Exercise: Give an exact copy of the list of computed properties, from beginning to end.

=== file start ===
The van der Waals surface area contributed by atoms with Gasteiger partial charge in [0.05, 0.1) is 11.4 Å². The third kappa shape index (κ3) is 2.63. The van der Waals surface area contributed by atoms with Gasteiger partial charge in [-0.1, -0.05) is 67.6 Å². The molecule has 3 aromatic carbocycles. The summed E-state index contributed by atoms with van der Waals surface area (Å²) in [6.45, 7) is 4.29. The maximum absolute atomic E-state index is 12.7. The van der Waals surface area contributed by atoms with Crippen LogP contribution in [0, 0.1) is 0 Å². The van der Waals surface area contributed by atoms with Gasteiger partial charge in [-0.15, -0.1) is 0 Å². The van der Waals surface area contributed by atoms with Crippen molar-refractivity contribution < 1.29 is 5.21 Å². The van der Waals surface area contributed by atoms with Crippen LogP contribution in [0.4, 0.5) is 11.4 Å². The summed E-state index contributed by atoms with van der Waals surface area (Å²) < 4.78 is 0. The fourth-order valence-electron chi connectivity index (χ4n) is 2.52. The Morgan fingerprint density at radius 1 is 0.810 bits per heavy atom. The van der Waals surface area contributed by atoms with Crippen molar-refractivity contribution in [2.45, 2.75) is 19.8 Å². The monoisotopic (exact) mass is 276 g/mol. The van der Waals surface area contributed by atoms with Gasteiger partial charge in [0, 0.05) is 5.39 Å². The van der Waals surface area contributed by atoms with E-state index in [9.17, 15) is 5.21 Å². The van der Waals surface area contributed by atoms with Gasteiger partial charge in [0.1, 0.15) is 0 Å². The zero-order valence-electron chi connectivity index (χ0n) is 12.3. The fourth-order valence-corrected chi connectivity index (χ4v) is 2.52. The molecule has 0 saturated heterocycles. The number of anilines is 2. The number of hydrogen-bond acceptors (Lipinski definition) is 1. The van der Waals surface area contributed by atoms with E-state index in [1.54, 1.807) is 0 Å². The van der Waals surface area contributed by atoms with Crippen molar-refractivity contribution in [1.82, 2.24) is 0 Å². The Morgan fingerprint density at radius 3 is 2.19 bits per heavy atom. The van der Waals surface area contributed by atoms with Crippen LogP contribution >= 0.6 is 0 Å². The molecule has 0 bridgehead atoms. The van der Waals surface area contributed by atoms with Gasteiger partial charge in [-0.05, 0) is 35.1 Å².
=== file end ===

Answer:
The van der Waals surface area contributed by atoms with Gasteiger partial charge in [0.05, 0.1) is 11.4 Å². The third kappa shape index (κ3) is 2.63. The van der Waals surface area contributed by atoms with Gasteiger partial charge in [-0.1, -0.05) is 67.6 Å². The molecule has 3 aromatic carbocycles. The summed E-state index contributed by atoms with van der Waals surface area (Å²) in [6.45, 7) is 4.29. The maximum absolute atomic E-state index is 12.7. The van der Waals surface area contributed by atoms with Crippen LogP contribution in [0, 0.1) is 0 Å². The van der Waals surface area contributed by atoms with Gasteiger partial charge in [-0.15, -0.1) is 0 Å². The van der Waals surface area contributed by atoms with Crippen molar-refractivity contribution < 1.29 is 5.21 Å². The van der Waals surface area contributed by atoms with Crippen LogP contribution in [0.4, 0.5) is 11.4 Å². The summed E-state index contributed by atoms with van der Waals surface area (Å²) < 4.78 is 0. The fourth-order valence-electron chi connectivity index (χ4n) is 2.52. The Morgan fingerprint density at radius 1 is 0.810 bits per heavy atom. The van der Waals surface area contributed by atoms with Crippen molar-refractivity contribution in [2.45, 2.75) is 19.8 Å². The monoisotopic (exact) mass is 276 g/mol. The van der Waals surface area contributed by atoms with Gasteiger partial charge in [0, 0.05) is 5.39 Å². The van der Waals surface area contributed by atoms with E-state index in [9.17, 15) is 5.21 Å². The van der Waals surface area contributed by atoms with Gasteiger partial charge in [0.1, 0.15) is 0 Å². The zero-order valence-electron chi connectivity index (χ0n) is 12.3. The fourth-order valence-corrected chi connectivity index (χ4v) is 2.52. The molecule has 0 saturated heterocycles. The number of anilines is 2. The number of hydrogen-bond acceptors (Lipinski definition) is 1. The van der Waals surface area contributed by atoms with E-state index in [1.54, 1.807) is 0 Å². The van der Waals surface area contributed by atoms with Crippen molar-refractivity contribution in [1.82, 2.24) is 0 Å². The Morgan fingerprint density at radius 3 is 2.19 bits per heavy atom. The van der Waals surface area contributed by atoms with Crippen LogP contribution >= 0.6 is 0 Å². The molecule has 0 bridgehead atoms. The van der Waals surface area contributed by atoms with Gasteiger partial charge in [-0.05, 0) is 35.1 Å².